Our cross-sectional results show that firms are less likely to hide loans when investors anticipate borrowing during asset acquisitions, when firms are followed by more equity analysts or receive more investor attention, and when firms experience high volatility. The relation between spreads and hidden loans is stronger in the subsample of firms in more competitive industries, consistent with firms hiding loans when they have greater incentives to do so.

This paper contributes to the disclosure literature by providing direct evidence that managers withhold bad news (i.e., high spread loans), consistent with the results in Kothari et al. (2009). Further, we examine the tradeoffs faced by the firm when it decides whether to comply with the mandatory disclosure requirement. On the one hand, withholding 8-K disclosure obscures the loan characteristics and makes it less likely that investors will impound them into price. This can, at least temporarily, benefit managers if the loan characteristics reveal negative information about the firm. On the other hand, managers who withhold disclosure face potential regulatory and capital market consequences. In an appendix, we present a parsimonious model that formalizes our hypotheses and provides novel predictions on disclosure incentives. Our empirical results are largely consistent with the model’s predictions. This paper is novel in that it focuses on the incentives related to the omission of mandatory disclosures. We document that firms withhold loan disclosure even though it is mandated by the regulator, and that these hidden loans are not captured by the SEC’s enforcement process. Moreover, our findings suggest that firms appear to exploit the ambiguous definition of materiality (Georgiev 2017).

Notes

  1. 1.

    In an appendix, we use a model to formally develop predictions.

  2. 2.

    Thomson Reuters, Dealscan’s owner, uses this information in its published lender rankings, which gives lenders strong incentives to report loans to Dealscan.

  3. 3.

    In Section 2, we elaborate on this paper’s relation to the literature.

  4. 4.

    Per discussions with SEC personnel, this includes activities such as establishing a credit line, even before drawing on it, and obtaining loans.

  5. 5.

    External lawyer fees are around $5000–$20,000 for each request (Saavedra 2019a).

  6. 6.

    Per discussions with SEC personnel, the filing review serves as the primary means of enforcing compliance with 8-K filing requirements. See https://www.sec.gov/divisions/corpfin/cffilingreview.htm.

  7. 7.

    https://www.sec.gov/rules/final/33-8400.htm.

  8. 8.

    For the 2014 cases: https://www.sec.gov/news/press-release/2014-248. For the 2016 cases: Connexus Corporation, SEC Rel. No. 78934 (Sept. 26, 2016); Bluefire Renewables, Inc., SEC Rel. No. 78955 (Sept. 27, 2016); and Elray Resources, Inc., SEC Rel. No. 79011 (Sept. 30, 2016). Accel Brands, Inc., SEC Rel. No. 78933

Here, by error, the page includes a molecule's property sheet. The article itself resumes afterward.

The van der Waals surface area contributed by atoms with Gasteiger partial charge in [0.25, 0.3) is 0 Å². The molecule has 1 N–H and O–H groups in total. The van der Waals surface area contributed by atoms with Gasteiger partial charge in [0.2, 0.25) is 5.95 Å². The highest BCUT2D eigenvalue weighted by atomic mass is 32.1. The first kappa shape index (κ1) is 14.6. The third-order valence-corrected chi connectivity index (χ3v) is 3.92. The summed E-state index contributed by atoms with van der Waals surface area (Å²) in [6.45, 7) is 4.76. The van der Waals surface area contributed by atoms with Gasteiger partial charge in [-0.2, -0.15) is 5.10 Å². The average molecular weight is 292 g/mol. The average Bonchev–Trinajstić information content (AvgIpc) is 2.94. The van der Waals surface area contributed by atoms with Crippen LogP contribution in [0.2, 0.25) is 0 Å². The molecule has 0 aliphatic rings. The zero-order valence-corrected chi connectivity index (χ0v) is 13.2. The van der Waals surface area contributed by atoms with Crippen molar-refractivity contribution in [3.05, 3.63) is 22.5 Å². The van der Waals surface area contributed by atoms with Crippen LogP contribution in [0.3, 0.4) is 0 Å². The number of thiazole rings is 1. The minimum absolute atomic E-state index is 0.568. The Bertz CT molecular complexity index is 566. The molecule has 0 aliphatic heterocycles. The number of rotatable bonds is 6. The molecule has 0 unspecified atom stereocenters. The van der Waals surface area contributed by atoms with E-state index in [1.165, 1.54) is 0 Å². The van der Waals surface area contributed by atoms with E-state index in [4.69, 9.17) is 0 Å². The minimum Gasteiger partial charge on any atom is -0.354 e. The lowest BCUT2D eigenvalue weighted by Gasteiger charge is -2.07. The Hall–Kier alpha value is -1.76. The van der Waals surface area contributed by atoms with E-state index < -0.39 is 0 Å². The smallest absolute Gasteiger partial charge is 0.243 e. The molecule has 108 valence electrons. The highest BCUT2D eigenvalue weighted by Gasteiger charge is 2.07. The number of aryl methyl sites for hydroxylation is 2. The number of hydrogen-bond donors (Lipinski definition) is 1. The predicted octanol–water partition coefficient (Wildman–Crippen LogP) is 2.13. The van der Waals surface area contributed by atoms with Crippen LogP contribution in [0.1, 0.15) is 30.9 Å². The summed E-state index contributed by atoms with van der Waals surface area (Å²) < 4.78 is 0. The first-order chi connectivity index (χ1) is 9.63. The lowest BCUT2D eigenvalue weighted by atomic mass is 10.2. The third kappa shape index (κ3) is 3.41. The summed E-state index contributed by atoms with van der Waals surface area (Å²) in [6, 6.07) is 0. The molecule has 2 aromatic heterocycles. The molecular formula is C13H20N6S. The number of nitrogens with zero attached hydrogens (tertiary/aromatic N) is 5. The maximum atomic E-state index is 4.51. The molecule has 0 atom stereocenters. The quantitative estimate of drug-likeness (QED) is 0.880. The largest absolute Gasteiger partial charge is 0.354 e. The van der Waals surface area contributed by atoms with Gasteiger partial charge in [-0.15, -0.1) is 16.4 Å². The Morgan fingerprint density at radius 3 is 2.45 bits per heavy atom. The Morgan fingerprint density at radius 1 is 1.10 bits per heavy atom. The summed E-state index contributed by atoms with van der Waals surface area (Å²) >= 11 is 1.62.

9. 9.

    https://www.sec.gov/litigation/admin/2016/34-78933.pdf

  10. 10.

    http://lawcast.com/2016/12/13/sec-cracks-down-on-failure-to-file-8-k-for-financing-activities-an-overview-of-form-8-k/

  11. 11.

    Consistent with the suggestion in Angrist and Pischke (2009), throughout the paper we use a linear probability model to allow for the use of fixed effects and to simplify the interpretation of the coefficients.

  12. 12.

    We look at a 10-day window around the Dealscan issuance date. We discuss this in more detail in the sample selection section.

  13. 13.

    Loan type is given by the “Loan Type” variable in the Dealscan, which includes 364-Day Facility, Acquisition Facility, Bridge Loan, Delay Draw Term Loan, Demand Loan, Mortgage Facility, Revolver, Term Loan (from term loan A to term loan I), and other loans.

  14. 14.

    For loans not based on LIBOR, DealScan converts the spread into LIBOR terms by adding or subtracting a differential that is adjusted periodically.

  15. 15.

    Winsorizing at the 1st and 99th percentiles does not affect any of our results.

  16. 16.

    We search all of the 424B fillings in the EDGAR. We identify a 424B filing as an equity offering if it includes the pattern “offering [X] shares of the common stock,” or variations including stock, ordinary stock, ordinary share, and preferred stock.

  17. 17.

    See https://www.sec.gov/rules/final/33-8400.htm for the new disclosure rule. Before the new rule, there was no specific item number for loan contracts, and the deadline for filing an 8-K was 15 calendar days.

  18. 18.

    Most of these loans cannot be matched to an 8-K because they are issued before the firm’s IPO or after the firm is no longer publicly traded.

  19. 19.

    As a robustness check, in untabulated tests we include these loans around 10-K or 10-Q filing dates, and our main results are unchanged.

  20. 20.

    https://www.reuters.com/article/us-pharmedium-m-a-amerisourcebergn/amerisourcebergen-to-buy-pharmedium-for-2-58-billion-idUSKCN0S019P20151006.

  21. 21.